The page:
Practice Areas

Spousal Support

Spousal support is also known as alimony or maintenance. In Maryland, spousal support may be awarded to either the husband or wife in a divorce if the court determines it is warranted.  The parties may agree upon spousal support, or may leave it to the court to decide whether there will be spousal support, how much, and for how long. 

How the Court Decides Spousal Support

In Maryland, it is generally understood that the purpose of spousal support is to allow the financially weaker party to get back on their feet and become self-supporting.  With this in mind, spousal support is usually for a limited time.  However, where the party seeking support is too aged, ill or disabled to become self supporting, or where the parties’ standards of living would still be too disparate, long-term or permanent alimony may be ordered.

The court considers the following  factors in evaluating the need for spousal support:

  • The ability of the party seeking alimony to be self-supporting
  • How long it would take that party to get sufficient education or training to enable that party to find suitable employment
  • The duration of the marriage and standard of living established during the marriage
  • The contributions, monetary and non-monetary, of each party to the well-being of the family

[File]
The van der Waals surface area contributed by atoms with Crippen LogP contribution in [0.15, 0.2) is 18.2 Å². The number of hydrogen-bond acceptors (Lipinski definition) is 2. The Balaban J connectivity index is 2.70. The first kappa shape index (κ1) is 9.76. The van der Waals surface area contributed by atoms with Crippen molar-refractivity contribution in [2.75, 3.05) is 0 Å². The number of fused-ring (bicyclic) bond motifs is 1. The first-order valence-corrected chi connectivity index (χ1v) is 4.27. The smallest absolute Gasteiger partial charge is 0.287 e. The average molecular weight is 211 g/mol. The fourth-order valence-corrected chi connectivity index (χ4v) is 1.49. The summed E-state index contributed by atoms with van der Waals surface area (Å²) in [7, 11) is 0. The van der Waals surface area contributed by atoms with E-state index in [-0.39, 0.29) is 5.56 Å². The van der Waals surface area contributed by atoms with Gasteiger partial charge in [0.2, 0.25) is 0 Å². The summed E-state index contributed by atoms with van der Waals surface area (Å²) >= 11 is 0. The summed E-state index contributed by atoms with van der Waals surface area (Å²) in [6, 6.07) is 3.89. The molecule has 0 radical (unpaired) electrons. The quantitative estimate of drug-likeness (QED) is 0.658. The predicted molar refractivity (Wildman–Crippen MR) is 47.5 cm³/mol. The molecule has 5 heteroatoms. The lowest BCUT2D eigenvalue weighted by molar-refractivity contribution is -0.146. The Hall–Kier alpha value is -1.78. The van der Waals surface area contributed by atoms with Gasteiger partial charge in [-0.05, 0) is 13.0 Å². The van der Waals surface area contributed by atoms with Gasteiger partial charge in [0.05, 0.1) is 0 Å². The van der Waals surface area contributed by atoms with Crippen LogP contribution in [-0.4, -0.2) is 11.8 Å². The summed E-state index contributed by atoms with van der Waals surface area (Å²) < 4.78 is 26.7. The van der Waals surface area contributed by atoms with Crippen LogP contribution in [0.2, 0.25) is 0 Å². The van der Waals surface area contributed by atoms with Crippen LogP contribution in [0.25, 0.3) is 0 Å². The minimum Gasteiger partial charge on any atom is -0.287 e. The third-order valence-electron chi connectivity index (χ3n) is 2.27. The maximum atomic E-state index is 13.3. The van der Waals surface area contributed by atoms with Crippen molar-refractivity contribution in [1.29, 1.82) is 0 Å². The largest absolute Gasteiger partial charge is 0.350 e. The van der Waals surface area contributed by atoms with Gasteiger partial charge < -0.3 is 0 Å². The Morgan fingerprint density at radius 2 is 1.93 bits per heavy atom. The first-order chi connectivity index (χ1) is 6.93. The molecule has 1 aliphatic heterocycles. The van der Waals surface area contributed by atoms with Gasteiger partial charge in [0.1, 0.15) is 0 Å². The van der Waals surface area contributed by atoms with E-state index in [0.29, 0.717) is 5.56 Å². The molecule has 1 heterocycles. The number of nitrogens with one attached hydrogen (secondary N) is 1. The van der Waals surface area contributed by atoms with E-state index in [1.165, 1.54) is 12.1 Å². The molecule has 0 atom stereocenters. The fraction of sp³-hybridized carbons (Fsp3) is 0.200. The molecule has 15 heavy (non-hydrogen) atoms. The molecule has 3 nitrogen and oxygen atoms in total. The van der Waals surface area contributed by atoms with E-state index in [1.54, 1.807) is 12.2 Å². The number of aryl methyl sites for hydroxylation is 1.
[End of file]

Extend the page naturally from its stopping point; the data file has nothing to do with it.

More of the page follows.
• The circumstances that contributed to the estrangement of the parties
  • The age, physical condition, and mental condition of each party
  • The ability of the party from whom support is sought to meet his or her needs while paying alimony
  • Any pre-existing agreement between the parties
  • The financial needs and financial resources of each party

Because many of these factors are subjective, strong advocacy is crucial for a favorable outcome.  Our firm is prepared to advocate forcefully for the needs of our clients in our efforts to ensure that an award of spousal support or alimony is fair in both amount and duration.

Protecting Clients’ Interests During Divorce and Beyond

Like the circumstances surrounding child support, circumstances impacting spousal support often change over time.  Although spousal support  that was denied at the time of divorce cannot be granted later, if spousal support was granted, it may be modified to comport with the changed circumstances.  If you are paying or receiving alimony based on circumstances that no longer exist, you should speak with us without delay.

We invite you to contact The Law Office of Michael Golburgh to learn more about spousal support or to schedule a consultation with one of our family law attorneys.

Practice Areas

Post-Judgment Modifications
Issues Involving Domestic Violence, Abuse, and Neglect

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